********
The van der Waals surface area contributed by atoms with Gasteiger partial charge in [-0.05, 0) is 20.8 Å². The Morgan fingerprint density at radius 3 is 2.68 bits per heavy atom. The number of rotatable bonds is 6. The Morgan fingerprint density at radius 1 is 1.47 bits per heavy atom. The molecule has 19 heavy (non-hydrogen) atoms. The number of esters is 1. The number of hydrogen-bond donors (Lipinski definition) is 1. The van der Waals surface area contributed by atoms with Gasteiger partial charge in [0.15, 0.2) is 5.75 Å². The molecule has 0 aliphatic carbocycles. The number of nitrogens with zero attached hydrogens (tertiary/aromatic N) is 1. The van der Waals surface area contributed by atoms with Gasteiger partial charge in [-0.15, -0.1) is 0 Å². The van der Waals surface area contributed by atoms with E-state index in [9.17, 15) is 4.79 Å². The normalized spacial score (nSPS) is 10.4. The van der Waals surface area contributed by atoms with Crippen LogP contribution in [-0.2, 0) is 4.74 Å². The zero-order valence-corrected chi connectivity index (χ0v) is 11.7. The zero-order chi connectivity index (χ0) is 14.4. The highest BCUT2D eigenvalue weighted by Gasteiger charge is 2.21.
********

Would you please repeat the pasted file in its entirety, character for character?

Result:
The van der Waals surface area contributed by atoms with Gasteiger partial charge in [-0.05, 0) is 20.8 Å². The Morgan fingerprint density at radius 3 is 2.68 bits per heavy atom. The number of rotatable bonds is 6. The Morgan fingerprint density at radius 1 is 1.47 bits per heavy atom. The molecule has 19 heavy (non-hydrogen) atoms. The number of esters is 1. The number of hydrogen-bond donors (Lipinski definition) is 1. The van der Waals surface area contributed by atoms with Gasteiger partial charge in [0.15, 0.2) is 5.75 Å². The molecule has 0 aliphatic carbocycles. The number of nitrogens with zero attached hydrogens (tertiary/aromatic N) is 1. The van der Waals surface area contributed by atoms with Gasteiger partial charge in [-0.15, -0.1) is 0 Å². The van der Waals surface area contributed by atoms with E-state index in [9.17, 15) is 4.79 Å². The normalized spacial score (nSPS) is 10.4. The van der Waals surface area contributed by atoms with Crippen LogP contribution in [-0.2, 0) is 4.74 Å². The zero-order valence-corrected chi connectivity index (χ0v) is 11.7. The zero-order chi connectivity index (χ0) is 14.4. The highest BCUT2D eigenvalue weighted by Gasteiger charge is 2.21.